Project description:In the past decade, there has been an upsurge in the number of newly described insect-specific flaviviruses isolated pan-globally. We recently described the isolation of a novel flavivirus (tentatively designated 'Nhumirim virus'; NHUV) that represents an example of a unique subset of apparently insect-specific viruses that phylogenetically affiliate with dual-host mosquito-borne flaviviruses despite appearing to be limited to replication in mosquito cells. We characterized the in vitro growth potential and 3' untranslated region (UTR) sequence homology with alternative flaviviruses, and evaluated the virus's capacity to suppress replication of representative Culex spp.-vectored pathogenic flaviviruses in mosquito cells. Only mosquito cell lines were found to support NHUV replication, further reinforcing the insect-specific phenotype of this virus. Analysis of the sequence and predicted RNA secondary structures of the 3' UTR indicated NHUV to be most similar to viruses within the yellow fever serogroup and Japanese encephalitis serogroup, and viruses in the tick-borne flavivirus clade. NHUV was found to share the fewest conserved sequence elements when compared with traditional insect-specific flaviviruses. This suggests that, despite apparently being insect specific, this virus probably diverged from an ancestral mosquito-borne flavivirus. Co-infection experiments indicated that prior or concurrent infection of mosquito cells with NHUV resulted in a significant reduction in virus production of West Nile virus (WNV), St Louis encephalitis virus (SLEV) and Japanese encephalitis virus. The inhibitory effect was most effective against WNV and SLEV with over a 10(6)-fold and 10(4)-fold reduction in peak titres, respectively.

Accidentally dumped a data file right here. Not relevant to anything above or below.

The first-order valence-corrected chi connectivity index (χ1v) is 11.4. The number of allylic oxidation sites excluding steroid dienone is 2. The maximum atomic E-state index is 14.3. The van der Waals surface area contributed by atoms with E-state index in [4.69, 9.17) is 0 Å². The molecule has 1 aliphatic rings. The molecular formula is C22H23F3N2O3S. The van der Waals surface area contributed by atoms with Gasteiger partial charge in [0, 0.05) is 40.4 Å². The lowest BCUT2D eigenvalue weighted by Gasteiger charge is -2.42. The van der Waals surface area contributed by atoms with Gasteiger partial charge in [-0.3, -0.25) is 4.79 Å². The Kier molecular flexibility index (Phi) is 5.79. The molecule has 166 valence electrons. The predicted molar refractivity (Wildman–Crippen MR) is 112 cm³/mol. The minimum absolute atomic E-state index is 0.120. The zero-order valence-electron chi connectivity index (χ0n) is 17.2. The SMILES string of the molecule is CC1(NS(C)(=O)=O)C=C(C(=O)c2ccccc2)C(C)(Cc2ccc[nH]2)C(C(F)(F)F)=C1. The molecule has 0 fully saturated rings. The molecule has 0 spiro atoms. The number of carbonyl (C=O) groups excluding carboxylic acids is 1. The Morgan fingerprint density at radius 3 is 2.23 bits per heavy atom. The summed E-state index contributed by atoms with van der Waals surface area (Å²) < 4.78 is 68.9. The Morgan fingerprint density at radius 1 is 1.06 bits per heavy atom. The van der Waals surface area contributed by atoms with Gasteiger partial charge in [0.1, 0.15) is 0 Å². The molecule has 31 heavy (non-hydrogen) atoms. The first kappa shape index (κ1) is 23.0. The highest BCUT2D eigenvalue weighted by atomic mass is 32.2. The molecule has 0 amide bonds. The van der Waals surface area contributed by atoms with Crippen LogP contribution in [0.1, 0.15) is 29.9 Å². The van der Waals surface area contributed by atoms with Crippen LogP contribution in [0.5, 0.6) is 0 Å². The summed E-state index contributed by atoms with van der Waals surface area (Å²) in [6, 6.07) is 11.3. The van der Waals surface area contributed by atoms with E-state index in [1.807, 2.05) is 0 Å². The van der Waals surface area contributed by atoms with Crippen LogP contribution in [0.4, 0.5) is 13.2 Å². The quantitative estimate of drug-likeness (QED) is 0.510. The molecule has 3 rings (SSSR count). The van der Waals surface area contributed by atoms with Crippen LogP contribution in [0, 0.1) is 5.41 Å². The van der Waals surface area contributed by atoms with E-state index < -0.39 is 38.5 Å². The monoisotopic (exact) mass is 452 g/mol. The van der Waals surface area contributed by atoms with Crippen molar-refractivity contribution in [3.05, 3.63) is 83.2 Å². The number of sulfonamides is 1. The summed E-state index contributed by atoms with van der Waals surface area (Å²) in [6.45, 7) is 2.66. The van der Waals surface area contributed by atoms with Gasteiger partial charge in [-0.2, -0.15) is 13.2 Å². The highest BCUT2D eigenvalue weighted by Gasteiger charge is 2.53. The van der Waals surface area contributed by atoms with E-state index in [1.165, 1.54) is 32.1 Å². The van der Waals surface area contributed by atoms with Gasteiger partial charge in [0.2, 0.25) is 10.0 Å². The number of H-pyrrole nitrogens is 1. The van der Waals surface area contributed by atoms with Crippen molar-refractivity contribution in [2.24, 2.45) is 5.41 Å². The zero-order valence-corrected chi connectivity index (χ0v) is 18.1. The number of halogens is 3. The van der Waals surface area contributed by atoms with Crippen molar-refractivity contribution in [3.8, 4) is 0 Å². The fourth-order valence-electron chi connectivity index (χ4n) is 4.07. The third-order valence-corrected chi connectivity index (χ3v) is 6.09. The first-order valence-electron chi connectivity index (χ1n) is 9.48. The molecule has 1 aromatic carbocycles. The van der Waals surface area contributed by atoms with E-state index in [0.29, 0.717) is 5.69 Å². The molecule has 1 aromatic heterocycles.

Project description:Oilseed rape mosaic virus (ORMV) is a tobamovirus taxonomically distinct from the type member of the genus, Tobacco mosaic virus (TMV). Both viruses display a specific host range, although they share certain hosts, such as Arabidopsis thaliana, Nicotiana benthamiana and N. tabacum, on which they induce different symptoms. Using a gain-of-symptom approach, we generated chimeric viruses, starting from a TMV infectious clone, over which different regions of ORMV were exchanged with their corresponding regions in the TMV genome. This approach allowed the association of pathogenicity determinants to certain genes within the ORMV genome. A general trend was observed associating the viral origin of the RNA-dependent RNA-polymerase (RdRp) gene and the gain of symptoms. In A. thaliana and N. benthamiana, chimeric viruses were unable to reproduce the symptoms induced by the parental viruses, leading to disease states which could be described as intermediate, and variable in some cases. In contrast, a hypersensitive reaction caused by both of these viruses on N-gene-bearing tobaccos could be found in resistance reactions to all chimeric viruses, suggesting that the avirulence determinant maps similarly in both viruses. A systemic necrotic spotting typical of non-N-gene tobaccos infected with ORMV was associated with the polymerase domain of RdRp. To our knowledge, this is the first time that this controversial portion of the tobamovirus genome has been identified directly as a pathogenicity determinant. None of the reactions of the chimeric viruses could be correlated with increases or decreases in virus titres in the infections.